Their talks led them to the ConnectedProduction well manager solution from Rockwell Automation, which includes an out-of-the-box Allen-Bradley® ControlLogix® programmable automation controller (PAC) and FactoryTalk® View human-machine interface (HMI) that require no custom coding.

The PAC gives ARC Resources single-platform control for large sites with as many as 32 artificial lift wells and contextualized production information to help operators maintain optimal production levels and troubleshoot issues.

“It’s a canned package,” Kettner says. “You order it, install it and plug in your data to the points it’s looking for, and away you go.”

Kettner and his team decided to pilot the new technology at an eight-well production site named Sunrise near the town of Dawson Creek, British Columbia, before installing it at four other multi-well pad sites.

One of the first benefits they discovered during this trial run was the Add-On Instructions included in the ConnectedProduction solution helped them save approximately two days of programming during the installation process. In addition, because the solution uses an open architecture, integration with other vendor hardware at the site was easy.

Enhanced Visibility and Safety

The ConnectedProduction solution has dispensed with the need for multiple controllers and RTUs that previously were in place at the Sunrise site. Now, all well pad controls have been consolidated into a single control platform. In addition to simplifying the architecture, this will help lower hardware and software costs for the site.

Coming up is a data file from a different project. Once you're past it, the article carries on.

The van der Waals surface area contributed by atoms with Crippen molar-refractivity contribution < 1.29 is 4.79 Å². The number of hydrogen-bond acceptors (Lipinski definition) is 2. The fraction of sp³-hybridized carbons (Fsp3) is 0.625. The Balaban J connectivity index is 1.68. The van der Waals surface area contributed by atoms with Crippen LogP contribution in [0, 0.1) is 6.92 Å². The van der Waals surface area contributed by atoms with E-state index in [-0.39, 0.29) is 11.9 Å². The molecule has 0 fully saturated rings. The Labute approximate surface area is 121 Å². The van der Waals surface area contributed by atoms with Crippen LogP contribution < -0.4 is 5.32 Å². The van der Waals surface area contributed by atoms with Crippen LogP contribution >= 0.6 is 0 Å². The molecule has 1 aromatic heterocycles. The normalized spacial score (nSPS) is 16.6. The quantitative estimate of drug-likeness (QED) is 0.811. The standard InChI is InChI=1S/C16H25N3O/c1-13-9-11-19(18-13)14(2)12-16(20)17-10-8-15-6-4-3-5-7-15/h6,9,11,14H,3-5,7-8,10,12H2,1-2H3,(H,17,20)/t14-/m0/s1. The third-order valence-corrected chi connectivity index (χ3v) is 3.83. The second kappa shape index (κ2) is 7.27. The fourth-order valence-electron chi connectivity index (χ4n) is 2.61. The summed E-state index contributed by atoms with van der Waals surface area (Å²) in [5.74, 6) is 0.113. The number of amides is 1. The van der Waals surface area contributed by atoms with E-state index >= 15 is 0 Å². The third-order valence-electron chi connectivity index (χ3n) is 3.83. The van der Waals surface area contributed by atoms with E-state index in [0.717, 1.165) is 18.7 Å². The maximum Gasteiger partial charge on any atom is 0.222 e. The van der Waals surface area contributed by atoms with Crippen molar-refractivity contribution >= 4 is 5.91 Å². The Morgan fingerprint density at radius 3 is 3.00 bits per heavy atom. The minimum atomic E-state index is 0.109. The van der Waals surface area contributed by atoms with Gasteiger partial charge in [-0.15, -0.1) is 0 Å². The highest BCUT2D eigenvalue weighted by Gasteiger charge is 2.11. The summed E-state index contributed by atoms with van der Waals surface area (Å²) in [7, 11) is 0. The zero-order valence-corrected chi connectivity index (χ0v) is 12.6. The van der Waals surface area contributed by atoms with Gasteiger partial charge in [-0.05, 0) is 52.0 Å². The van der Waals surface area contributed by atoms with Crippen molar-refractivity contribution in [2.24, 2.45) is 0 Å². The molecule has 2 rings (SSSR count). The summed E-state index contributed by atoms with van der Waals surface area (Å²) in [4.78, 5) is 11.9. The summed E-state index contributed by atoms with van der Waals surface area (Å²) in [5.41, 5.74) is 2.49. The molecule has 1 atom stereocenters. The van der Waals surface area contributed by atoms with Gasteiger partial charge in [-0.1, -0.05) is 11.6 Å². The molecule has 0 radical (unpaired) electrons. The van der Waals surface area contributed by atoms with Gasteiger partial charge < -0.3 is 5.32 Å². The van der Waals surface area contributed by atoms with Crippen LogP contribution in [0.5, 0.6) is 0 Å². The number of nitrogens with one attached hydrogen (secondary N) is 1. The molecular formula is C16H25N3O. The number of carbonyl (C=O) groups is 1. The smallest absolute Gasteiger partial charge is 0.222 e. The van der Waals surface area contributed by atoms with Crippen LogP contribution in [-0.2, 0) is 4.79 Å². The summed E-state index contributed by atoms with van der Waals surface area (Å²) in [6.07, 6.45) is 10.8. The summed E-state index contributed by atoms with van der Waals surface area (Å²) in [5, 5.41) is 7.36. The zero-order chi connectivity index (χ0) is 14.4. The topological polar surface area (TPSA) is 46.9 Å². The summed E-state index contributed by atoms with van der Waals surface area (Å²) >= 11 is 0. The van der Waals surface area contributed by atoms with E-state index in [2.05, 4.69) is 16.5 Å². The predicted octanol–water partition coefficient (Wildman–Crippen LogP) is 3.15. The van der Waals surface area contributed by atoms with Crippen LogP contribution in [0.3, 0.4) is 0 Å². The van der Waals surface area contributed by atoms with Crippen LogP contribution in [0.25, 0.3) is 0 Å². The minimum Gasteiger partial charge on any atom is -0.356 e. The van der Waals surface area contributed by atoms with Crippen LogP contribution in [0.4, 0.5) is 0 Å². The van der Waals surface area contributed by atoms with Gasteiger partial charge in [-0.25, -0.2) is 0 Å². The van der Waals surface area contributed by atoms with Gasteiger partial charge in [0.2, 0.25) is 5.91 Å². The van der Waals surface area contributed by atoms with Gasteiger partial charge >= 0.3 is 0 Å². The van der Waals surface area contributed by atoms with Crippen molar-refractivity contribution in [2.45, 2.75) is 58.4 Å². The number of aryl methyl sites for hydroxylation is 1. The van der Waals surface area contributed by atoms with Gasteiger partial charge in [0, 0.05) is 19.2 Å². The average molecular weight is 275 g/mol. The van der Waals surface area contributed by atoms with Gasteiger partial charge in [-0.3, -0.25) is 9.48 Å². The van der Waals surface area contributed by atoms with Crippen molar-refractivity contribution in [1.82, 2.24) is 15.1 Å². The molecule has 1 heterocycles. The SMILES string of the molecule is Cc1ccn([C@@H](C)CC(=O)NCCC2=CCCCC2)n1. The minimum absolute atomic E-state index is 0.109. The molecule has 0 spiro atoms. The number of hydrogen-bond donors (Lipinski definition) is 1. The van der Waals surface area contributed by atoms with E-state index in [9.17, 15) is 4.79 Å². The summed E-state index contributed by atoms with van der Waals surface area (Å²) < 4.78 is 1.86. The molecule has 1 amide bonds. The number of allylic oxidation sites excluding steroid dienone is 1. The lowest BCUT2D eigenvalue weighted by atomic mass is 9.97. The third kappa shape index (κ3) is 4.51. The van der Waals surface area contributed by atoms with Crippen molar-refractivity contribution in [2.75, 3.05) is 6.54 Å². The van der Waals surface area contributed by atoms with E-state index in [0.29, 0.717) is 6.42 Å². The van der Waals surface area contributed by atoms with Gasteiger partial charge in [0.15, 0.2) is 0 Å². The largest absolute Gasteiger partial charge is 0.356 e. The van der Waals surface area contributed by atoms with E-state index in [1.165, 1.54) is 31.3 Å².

The solution also allows the use of artificial lift systems, including on/off timers and plunger lift systems, and provides visibility into those systems.

“Operators can track events in the ConnectedProduction solution to see what stage we’re in of the optimization cycle and make better decisions about what to do next,” Kettner says. “Operators can see, for example, that a timer well is not producing anymore and move to the next step of putting a plunger in the hole.”

The new system also is helping ARC Resources enhance safety by reducing the risk of faults going undetected at the Sunrise site.

“Now if something goes wrong with the processor or if an I/O rack comes undone, the ControlLogix platform can fault to a safe state where it shuts down all the processes,” Kettner says. “It takes all the power off the solenoids and essentially results in an emergency shutdown.”

Another benefit of the ConnectedProduction system is it can support a flow-measurement card within the control panel. Kettner no longer needs to use a separate flow-measurement computer, which is saving his company tens of thousands of dollars at the site.

“We just plug the card into the rack, and it communicates on the backplane,” Kettner explains. “It’s given us huge cost savings.”

Looking ahead, Kettner already has orders to bring the ConnectedProduction solution to at least four more large multi-well pads in the area.

“We’ve seen the value of the Rockwell Automation solution and want to bring it to our other sites where we need assisted lift,” he notes. “On new pads, we’ll implement this right from day one so it’s there and available when it’s needed, and we can just turn it on.”

Learn about Rockwell Automation Onshore Exploration and Production to optimize the digital oil field.